Twenty Eleven and the Pluggable functions

In the early releases of the WordPress twenty eleven theme, the ‘twenty_eleven_content_nav’ function was not pluggable, so we raised a WordPress trac ticket and politely asked the developers to make the function pluggable for the WordPress child theme developers.

This was a minor tweak to the theme and we forgot all about it until we were reading another website post on adding PageNavi to a twenty eleven Child Theme, we thought we could now re-visit the solution using the updated pluggable function.


What are Pluggable Functions?

With the massive uptake on using child themes, the WordPress guru’s needed a way for developers to over-ride some of the twenty eleven parent theme functions, to do this they added two lines of code one before and one after to some of the theme function.

As an example if in our parent theme we had a function called ‘my_pluggable_function’  the code might look like this, notice the first line, in plain talk is says, if not ( ! = not ) the  function_exists ‘my_pluggable_function’ then load the parent function.

if ( ! function_exists( 'my_pluggable_function' ) ) :
function my_pluggable_function() {
    echo ‘This is my pluggable function!’;
}
endif;

Before pluggable functions we had to create a new function with a different name and edit all the calls to the old function, that could mean quite a few files had to be moved to the child theme and edited, but with the Pluggable function we can just check in the parent theme’s files to see if the function is pluggable, as in our example it is pluggable,  so how do we stop the parent themes function from being loaded.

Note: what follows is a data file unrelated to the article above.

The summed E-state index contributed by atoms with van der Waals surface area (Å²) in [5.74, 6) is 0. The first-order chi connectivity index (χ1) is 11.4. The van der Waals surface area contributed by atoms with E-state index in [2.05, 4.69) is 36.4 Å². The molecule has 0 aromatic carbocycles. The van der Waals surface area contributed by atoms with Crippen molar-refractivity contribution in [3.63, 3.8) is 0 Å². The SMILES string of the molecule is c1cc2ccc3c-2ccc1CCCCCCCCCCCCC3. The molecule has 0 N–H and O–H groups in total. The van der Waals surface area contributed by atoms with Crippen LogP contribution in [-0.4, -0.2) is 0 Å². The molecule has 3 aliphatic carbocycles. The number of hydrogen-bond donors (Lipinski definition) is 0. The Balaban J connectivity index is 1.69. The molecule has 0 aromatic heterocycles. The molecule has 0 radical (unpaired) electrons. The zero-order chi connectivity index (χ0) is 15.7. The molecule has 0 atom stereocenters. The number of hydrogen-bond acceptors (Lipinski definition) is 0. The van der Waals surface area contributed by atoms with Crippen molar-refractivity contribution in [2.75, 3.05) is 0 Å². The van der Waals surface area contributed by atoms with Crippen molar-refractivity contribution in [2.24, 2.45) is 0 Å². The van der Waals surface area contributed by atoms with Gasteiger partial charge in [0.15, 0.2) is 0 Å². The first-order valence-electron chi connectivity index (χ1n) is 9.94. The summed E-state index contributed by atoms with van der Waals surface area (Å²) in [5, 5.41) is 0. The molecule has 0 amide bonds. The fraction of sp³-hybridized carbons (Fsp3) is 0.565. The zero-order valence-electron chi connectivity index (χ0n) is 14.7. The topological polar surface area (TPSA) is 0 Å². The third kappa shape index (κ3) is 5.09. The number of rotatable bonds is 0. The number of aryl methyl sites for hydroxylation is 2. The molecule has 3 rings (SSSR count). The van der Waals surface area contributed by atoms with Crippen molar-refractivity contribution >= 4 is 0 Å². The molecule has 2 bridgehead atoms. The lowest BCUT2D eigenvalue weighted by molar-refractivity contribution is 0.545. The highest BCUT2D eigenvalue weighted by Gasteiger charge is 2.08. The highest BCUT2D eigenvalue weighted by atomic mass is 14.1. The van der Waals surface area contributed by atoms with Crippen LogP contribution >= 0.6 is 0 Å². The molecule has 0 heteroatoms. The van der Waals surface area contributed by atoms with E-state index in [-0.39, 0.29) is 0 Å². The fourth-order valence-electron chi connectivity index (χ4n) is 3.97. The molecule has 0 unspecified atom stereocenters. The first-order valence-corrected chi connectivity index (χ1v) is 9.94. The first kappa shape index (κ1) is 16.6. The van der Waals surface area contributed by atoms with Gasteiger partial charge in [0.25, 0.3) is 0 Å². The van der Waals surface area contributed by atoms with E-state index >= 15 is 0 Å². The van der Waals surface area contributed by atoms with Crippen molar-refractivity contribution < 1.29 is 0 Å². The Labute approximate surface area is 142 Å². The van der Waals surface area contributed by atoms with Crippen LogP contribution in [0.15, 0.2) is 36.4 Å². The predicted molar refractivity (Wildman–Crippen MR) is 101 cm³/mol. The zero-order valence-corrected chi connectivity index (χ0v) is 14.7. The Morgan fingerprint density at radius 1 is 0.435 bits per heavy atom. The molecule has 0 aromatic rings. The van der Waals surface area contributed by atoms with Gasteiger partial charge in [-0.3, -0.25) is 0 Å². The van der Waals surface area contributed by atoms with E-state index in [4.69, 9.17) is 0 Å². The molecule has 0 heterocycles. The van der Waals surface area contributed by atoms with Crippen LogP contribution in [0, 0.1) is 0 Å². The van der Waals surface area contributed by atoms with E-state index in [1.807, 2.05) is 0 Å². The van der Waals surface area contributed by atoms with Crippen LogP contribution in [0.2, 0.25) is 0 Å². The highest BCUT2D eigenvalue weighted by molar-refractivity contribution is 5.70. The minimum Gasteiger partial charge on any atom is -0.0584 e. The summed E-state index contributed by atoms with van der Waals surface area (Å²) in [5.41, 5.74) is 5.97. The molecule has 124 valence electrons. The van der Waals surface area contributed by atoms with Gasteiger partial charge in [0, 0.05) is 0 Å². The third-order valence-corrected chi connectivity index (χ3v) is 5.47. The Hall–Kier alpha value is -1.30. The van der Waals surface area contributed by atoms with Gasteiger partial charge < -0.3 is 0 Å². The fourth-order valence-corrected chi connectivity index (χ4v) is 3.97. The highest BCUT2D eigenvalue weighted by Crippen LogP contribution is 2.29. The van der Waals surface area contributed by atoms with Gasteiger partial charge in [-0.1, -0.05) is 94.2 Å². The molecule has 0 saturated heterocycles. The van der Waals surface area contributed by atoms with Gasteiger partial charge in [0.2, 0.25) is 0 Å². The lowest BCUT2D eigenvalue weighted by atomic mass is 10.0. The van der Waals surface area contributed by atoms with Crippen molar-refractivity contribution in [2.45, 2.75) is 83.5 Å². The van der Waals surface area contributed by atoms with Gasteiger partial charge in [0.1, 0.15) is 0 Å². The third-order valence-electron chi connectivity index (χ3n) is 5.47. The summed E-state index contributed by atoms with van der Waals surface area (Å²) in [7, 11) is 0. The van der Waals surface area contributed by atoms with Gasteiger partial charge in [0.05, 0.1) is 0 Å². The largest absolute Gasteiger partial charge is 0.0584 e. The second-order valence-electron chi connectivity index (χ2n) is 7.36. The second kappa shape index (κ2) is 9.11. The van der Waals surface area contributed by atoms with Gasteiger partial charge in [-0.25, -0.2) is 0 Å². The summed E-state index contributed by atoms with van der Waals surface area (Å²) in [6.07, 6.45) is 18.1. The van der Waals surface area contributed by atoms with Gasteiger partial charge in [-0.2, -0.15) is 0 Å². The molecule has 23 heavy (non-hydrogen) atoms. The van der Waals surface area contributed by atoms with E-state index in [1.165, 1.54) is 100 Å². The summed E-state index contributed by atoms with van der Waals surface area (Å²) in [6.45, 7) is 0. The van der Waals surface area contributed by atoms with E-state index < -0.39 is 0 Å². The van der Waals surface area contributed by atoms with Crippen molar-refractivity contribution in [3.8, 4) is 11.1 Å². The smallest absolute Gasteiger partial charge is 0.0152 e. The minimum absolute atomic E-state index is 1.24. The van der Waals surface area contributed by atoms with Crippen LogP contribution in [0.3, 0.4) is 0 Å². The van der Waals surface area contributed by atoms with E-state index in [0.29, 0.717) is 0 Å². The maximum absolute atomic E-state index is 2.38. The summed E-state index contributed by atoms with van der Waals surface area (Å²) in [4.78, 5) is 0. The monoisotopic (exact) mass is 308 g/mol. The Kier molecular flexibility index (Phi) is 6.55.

In our child theme’s functions.php we just copy the code block from the parent, make our changes in the copied function, notice that we do not change the name, and the function is not inside any ‘after theme setup’ function.

if ( ! function_exists( 'my_pluggable_function' ) ) :
function my_pluggable_function() {
   echo ‘This is my pluggable function in the child theme!’;
}
endif;

What happens at runtime is WordPress will load the child themes functions first, when it finds a function with the same name in the parent code, the code call that looks to see if the function_exists(‘function_name’) if this returns a true, then the parent function is skipped!

Pagination

We are using the page navigation to show how we can use the pluggable functions, in a real scenario, at the moment we only get a normal text link, with no way of navigating lots of posts, that is where the pagination plugins come in handy.

By using a pluggable function we can change the navigation output and style website wide, on the home page, archive, category, search, in fact any page that displays a post list!

We have created a fully working twenty eleven child theme based on this post for you to download and investigate the code!

Twenty Eleven Paginate

Lets us now add pagination support, using wp-pagenavi and wp-paginate plugin support to our twenty eleven child theme, we just copy the code block ‘twenty_eleven_content_nav’ from the twenty eleven theme, to our child themes functions.php.

Child Theme’s Functions.php

if ( ! function_exists( 'twentyeleven_content_nav' ) ) :
/**  * Display navigation to next/previous pages when applicable  */
function twentyeleven_content_nav( $nav_id ) {
   global $wp_query;